Every morning, the headlines make us want to go back to bed, if not pack it in altogether. Technically, Negativity Effect is the habit of imbuing people with bad qualities that they don't possess because we don't like them, so therefore they must be evil, lazy and greedy. We used to say bankers, now we say 'greedy bankers', for example. But much as the Prozac generation would like us all to cheer up a bit, the truth is we're programmed to listen to bad news first, then (if no tigers are coming after us), to bask in the sun. But often happy, clappy species don't survive for long. Negativity Effect is a kind of evolutionary hangover. It was once useful but now it just makes us pooh pooh others' ideas and behave, well, like the French. It's a tough one to change, but start with the colleague you dislike most and see if you can find a single positive quality. Ask him to lunch. Focusing in on NE has a way of making it disperse (at least temporarily). When you go back to thinking he's a jerk, at least you can say you tried.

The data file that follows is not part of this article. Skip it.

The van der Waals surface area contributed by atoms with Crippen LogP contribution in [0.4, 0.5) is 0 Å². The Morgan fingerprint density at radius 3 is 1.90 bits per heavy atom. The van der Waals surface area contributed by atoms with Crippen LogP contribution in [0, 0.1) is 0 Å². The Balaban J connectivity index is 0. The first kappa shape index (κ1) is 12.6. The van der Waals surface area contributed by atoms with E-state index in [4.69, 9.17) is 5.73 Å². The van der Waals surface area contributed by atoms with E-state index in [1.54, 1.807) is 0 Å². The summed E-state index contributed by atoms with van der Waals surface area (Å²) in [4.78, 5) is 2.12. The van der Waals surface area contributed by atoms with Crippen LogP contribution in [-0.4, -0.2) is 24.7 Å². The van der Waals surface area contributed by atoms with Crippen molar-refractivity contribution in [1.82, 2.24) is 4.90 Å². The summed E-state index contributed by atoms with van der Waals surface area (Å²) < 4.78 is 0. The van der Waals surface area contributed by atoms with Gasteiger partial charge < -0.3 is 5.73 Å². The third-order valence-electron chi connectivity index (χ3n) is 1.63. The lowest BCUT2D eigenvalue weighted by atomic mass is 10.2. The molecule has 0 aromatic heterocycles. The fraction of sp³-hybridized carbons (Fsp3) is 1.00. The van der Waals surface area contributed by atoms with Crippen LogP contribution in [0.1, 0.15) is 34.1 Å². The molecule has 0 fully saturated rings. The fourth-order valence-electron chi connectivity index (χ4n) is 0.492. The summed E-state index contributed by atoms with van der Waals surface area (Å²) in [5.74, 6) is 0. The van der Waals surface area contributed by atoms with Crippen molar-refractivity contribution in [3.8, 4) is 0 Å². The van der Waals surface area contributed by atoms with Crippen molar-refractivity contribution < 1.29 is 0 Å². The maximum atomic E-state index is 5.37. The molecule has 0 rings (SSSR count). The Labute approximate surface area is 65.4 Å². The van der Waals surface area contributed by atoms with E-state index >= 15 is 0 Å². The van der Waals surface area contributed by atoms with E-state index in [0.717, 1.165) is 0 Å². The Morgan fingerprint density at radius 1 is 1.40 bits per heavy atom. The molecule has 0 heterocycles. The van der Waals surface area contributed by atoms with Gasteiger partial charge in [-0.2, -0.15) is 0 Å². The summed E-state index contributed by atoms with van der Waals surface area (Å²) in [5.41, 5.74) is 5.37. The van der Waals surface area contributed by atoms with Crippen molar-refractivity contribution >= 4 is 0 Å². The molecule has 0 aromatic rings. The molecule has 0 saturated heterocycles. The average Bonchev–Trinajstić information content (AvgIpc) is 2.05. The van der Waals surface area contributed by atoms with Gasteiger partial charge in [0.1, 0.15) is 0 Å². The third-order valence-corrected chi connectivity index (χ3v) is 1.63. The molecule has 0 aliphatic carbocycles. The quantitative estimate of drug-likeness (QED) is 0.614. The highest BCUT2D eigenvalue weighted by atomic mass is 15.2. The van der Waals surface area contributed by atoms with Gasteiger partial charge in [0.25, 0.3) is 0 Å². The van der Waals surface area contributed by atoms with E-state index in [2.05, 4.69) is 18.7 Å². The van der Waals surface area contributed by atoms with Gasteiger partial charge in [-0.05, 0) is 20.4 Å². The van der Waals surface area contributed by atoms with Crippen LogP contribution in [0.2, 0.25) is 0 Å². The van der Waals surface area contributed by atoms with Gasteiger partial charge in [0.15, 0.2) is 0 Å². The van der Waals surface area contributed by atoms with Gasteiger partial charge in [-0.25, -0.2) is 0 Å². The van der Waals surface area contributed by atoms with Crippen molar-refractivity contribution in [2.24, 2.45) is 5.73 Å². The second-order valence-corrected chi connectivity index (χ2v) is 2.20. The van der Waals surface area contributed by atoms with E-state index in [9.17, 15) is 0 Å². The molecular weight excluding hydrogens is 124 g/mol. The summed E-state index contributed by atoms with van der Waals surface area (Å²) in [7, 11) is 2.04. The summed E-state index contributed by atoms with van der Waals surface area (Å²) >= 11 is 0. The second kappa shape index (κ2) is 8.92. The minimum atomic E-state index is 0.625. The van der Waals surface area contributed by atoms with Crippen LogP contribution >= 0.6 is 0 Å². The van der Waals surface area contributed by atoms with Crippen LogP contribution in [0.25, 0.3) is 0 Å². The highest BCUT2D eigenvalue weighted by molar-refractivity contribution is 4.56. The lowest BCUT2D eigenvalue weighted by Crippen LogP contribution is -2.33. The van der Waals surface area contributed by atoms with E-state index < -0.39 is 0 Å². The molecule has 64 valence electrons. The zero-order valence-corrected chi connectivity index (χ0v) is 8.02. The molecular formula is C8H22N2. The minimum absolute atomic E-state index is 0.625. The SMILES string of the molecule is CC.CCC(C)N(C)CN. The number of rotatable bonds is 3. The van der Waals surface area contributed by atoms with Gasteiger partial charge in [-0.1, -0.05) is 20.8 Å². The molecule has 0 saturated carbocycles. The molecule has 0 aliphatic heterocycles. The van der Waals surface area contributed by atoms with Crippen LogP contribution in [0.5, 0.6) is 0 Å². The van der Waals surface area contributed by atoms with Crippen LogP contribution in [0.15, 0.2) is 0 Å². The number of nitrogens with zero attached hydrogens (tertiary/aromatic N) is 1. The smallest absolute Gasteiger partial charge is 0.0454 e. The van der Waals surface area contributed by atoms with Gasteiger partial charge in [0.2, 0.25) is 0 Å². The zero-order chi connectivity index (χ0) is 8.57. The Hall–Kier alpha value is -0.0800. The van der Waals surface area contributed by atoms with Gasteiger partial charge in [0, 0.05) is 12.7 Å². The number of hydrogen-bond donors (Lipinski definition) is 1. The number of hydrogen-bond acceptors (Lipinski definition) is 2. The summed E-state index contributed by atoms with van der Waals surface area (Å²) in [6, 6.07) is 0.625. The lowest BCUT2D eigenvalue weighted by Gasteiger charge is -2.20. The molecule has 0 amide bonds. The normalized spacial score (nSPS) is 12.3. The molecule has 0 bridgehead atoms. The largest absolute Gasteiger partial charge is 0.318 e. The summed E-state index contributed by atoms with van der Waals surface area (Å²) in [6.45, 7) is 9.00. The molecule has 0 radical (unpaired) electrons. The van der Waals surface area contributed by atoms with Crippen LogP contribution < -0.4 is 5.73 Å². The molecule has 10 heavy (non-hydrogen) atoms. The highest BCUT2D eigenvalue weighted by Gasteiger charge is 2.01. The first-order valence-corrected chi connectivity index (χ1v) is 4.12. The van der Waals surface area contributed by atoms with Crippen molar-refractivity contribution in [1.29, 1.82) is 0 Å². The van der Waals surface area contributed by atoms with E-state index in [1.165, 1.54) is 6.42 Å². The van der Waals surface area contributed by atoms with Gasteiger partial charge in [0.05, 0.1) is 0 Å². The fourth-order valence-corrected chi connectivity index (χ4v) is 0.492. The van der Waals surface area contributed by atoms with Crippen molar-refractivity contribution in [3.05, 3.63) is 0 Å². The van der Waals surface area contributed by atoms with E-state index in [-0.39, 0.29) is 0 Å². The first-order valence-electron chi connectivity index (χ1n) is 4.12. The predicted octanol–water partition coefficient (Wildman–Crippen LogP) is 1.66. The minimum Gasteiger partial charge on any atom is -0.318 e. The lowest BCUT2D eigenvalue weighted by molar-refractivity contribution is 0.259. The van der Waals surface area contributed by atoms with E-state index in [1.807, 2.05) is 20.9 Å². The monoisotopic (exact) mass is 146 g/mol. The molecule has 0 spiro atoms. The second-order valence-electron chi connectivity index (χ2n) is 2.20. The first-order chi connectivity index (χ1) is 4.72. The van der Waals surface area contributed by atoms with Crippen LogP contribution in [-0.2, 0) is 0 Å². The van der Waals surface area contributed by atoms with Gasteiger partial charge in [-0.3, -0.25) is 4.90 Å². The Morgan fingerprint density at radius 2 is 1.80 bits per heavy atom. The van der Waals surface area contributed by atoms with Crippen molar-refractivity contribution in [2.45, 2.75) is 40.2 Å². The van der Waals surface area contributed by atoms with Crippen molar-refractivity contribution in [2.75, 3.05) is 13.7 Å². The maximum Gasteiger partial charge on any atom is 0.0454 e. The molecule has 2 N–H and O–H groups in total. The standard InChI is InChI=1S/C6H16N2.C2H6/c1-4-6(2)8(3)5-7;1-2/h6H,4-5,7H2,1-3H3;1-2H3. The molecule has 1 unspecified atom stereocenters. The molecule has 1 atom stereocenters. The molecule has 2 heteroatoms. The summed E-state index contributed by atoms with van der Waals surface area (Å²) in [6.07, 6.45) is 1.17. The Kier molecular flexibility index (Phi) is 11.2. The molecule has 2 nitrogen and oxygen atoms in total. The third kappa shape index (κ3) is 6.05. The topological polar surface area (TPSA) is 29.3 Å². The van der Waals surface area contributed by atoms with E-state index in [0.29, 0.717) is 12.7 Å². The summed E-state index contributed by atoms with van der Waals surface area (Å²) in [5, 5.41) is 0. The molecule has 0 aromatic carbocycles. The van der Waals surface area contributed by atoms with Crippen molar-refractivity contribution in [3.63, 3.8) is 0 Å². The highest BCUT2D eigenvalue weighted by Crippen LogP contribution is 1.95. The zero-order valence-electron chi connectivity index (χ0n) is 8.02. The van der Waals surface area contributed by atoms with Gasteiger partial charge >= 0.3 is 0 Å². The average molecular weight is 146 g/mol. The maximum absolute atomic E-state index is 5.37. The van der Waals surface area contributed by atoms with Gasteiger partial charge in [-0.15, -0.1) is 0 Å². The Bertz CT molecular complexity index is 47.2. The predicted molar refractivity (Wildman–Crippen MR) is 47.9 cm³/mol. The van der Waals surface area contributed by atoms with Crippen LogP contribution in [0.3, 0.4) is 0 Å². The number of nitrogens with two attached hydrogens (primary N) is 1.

This CEO uses the concept of a 'sympathy window' to handle the hard times.
Our well-connected corporate lobbyist finds a surprising consensus across the political divide over what happens next.
Joining a business after rapid growth, Russ Shaw found himself tasked with doing some trimming.
Danger isn't the enemy of innovation, says Nils Leonard, founder of creative studio Uncommon. But embarrassment is.
Everyone agrees that D&I is good for business (and the bottom line). So why is it going so horribly wrong, asks Christine Armstrong, author of The Mother of All Jobs.
These days, we all need to be designers if we're to keep up with technology.